An architect’s view – Solar heating case study

Looking ahead, anticipating possible fuel shortages and increasing prices, wishing to reduce a carbon footprint: all sound reasons for considering a solar water heating installation; and all taken into account by architect David Coleman when he planned the refurbishment of his house in Abbots Leigh, near Bristol.

The 1964 house, which he bought just 12 months ago, had not been touched since it was built. Additional accommodation was part of the refurbishment plan and David was keen to ensure that any alteration carried out would be as environmentally sustainable as possible. To this end, cavity insulation, low energy lighting, loft insulation to the highest level, and a wood-burning stove are all part of his plan.

However, following on-line research into solar technology, he considered that this should be the initial step in providing a return in both environmental and economic terms.

He next had to find a heating specialist to handle the project and, following a trade recommendation, he commissioned Gregor Heating & Renewable Energy to install both solar water heating and a mains-pressurised system with an oil-fired boiler. “I was expecting to have to employ two different contractors” he said. “Gregor was the only company who seemed to know about solar, and the fact that they could handle both parts of the project was a bonus”.

The system Gregor installed comprises a Worcester Greenskies boiler, high efficiency flat-plate collectors on the roof and a thermal store cylinder. “They knew what they were doing” said David; “They even reacted graciously to my views on the positioning of pipework. The whole installation went very smoothly and the solar was completed in just two days”.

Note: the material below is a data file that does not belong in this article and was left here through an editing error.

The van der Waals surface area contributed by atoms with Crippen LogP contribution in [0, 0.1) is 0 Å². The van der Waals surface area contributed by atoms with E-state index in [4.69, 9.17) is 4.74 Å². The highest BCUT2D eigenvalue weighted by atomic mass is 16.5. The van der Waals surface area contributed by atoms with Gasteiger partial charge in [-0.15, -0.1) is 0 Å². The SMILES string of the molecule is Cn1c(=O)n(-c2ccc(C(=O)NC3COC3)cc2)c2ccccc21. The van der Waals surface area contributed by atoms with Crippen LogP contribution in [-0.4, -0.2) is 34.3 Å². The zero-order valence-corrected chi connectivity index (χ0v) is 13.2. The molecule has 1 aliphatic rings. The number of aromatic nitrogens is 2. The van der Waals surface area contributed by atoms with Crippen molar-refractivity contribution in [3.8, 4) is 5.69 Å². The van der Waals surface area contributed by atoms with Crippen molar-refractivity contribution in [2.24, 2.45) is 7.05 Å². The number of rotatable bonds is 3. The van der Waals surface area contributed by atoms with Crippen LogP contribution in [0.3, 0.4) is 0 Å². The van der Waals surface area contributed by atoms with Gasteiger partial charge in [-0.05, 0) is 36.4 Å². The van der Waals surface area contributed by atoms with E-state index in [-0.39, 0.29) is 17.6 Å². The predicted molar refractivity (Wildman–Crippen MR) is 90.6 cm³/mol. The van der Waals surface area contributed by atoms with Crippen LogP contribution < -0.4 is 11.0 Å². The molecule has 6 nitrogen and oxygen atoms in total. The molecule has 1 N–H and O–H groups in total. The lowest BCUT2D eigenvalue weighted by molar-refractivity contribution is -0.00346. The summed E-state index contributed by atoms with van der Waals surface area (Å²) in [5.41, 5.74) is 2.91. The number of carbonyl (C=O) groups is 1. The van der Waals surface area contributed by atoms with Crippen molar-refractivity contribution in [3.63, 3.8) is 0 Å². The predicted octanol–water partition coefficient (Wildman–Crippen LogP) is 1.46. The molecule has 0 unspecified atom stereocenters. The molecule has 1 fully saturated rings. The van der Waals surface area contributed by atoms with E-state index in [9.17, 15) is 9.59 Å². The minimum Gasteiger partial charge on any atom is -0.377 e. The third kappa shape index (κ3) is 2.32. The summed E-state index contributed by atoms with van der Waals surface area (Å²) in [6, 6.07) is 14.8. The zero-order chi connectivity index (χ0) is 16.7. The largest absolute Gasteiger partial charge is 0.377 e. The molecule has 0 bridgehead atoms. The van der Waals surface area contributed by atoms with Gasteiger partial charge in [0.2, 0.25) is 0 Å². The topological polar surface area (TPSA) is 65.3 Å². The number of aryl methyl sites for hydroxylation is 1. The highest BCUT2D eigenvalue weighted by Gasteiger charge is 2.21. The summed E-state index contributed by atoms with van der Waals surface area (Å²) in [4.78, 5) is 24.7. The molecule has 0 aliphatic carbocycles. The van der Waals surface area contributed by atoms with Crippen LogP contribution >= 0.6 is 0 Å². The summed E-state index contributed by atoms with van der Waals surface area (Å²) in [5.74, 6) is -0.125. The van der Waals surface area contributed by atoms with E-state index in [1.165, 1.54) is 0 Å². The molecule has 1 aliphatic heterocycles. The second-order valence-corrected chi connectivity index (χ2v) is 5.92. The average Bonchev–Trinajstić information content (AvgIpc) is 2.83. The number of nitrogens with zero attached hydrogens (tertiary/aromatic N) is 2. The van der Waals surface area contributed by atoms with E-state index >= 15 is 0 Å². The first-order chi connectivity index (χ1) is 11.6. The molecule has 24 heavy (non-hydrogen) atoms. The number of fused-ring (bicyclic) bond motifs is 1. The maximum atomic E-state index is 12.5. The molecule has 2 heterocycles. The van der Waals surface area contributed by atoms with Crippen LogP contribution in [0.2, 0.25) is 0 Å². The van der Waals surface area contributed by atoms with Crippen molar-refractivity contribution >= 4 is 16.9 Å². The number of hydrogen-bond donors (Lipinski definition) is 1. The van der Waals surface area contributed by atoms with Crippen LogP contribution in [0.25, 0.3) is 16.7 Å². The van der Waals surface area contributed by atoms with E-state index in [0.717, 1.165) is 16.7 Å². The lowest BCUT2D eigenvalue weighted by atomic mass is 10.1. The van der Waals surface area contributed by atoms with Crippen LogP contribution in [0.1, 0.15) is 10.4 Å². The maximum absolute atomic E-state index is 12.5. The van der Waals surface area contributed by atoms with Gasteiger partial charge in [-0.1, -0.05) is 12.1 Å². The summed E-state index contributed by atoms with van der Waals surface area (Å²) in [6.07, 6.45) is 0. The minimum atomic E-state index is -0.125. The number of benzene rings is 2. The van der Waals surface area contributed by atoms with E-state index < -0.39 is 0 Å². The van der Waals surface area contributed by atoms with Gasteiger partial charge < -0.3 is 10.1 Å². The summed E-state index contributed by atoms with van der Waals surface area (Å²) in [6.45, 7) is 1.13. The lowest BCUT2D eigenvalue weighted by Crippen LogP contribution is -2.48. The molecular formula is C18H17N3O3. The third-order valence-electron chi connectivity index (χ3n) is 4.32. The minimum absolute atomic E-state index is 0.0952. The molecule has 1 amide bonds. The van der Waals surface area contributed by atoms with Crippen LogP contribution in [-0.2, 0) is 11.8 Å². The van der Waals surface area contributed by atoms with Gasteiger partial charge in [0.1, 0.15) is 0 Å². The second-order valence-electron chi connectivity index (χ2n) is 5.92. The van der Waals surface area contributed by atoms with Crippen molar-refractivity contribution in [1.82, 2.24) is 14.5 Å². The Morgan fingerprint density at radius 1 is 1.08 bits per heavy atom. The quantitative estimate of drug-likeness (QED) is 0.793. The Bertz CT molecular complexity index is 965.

David says that it is too early to evaluate the economic benefits and, in any case, he does not have consumption information on the previous central heating system. However, he has already reached conclusions on how to get the best out of solar energy. “There is little point in conventionally heating water overnight” he says “Start the day with whatever heat remains in the tank and let the solar panels do the work. Get used to reading the dials on the tank to find out what the heat levels are. Set the boiler controls so that when solar energy is insufficient, the boiler fires automatically to bring the water temperature up. Manage your system to make it pay”.

Currently, David Coleman is participating in the Royal Institute of British Architects “Architect in the House” scheme whereby, in return for a donation to Shelter, the housing and homelessness charity, house-owners are given a 1-hour consultation period to discuss the design potential of their houses. From his direct experience, he says he is now better able to offer practical advice on when a solar energy installation would be both appropriate and beneficial.